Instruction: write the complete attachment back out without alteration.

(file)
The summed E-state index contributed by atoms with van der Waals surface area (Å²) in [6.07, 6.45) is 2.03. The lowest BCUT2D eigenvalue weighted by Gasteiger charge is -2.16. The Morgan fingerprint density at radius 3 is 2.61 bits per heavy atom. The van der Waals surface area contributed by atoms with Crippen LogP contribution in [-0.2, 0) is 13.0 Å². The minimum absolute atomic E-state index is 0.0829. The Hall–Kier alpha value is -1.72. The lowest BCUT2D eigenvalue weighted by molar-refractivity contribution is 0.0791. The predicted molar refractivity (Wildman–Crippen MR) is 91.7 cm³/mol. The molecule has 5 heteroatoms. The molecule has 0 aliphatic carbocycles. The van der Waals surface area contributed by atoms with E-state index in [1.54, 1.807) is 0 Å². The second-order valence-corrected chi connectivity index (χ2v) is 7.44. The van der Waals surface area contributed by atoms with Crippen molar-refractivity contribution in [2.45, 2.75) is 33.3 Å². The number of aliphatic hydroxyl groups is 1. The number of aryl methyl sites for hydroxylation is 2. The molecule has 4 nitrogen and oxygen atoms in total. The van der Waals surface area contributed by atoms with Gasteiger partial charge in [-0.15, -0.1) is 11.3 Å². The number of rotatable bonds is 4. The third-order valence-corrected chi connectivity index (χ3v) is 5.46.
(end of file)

The summed E-state index contributed by atoms with van der Waals surface area (Å²) in [6.07, 6.45) is 2.03. The lowest BCUT2D eigenvalue weighted by Gasteiger charge is -2.16. The Morgan fingerprint density at radius 3 is 2.61 bits per heavy atom. The van der Waals surface area contributed by atoms with Crippen LogP contribution in [-0.2, 0) is 13.0 Å². The minimum absolute atomic E-state index is 0.0829. The Hall–Kier alpha value is -1.72. The lowest BCUT2D eigenvalue weighted by molar-refractivity contribution is 0.0791. The predicted molar refractivity (Wildman–Crippen MR) is 91.7 cm³/mol. The molecule has 5 heteroatoms. The molecule has 0 aliphatic carbocycles. The van der Waals surface area contributed by atoms with E-state index in [1.54, 1.807) is 0 Å². The second-order valence-corrected chi connectivity index (χ2v) is 7.44. The van der Waals surface area contributed by atoms with Crippen molar-refractivity contribution in [2.45, 2.75) is 33.3 Å². The number of aliphatic hydroxyl groups is 1. The number of aryl methyl sites for hydroxylation is 2. The molecule has 4 nitrogen and oxygen atoms in total. The van der Waals surface area contributed by atoms with Gasteiger partial charge in [-0.15, -0.1) is 11.3 Å². The number of rotatable bonds is 4. The third-order valence-corrected chi connectivity index (χ3v) is 5.46.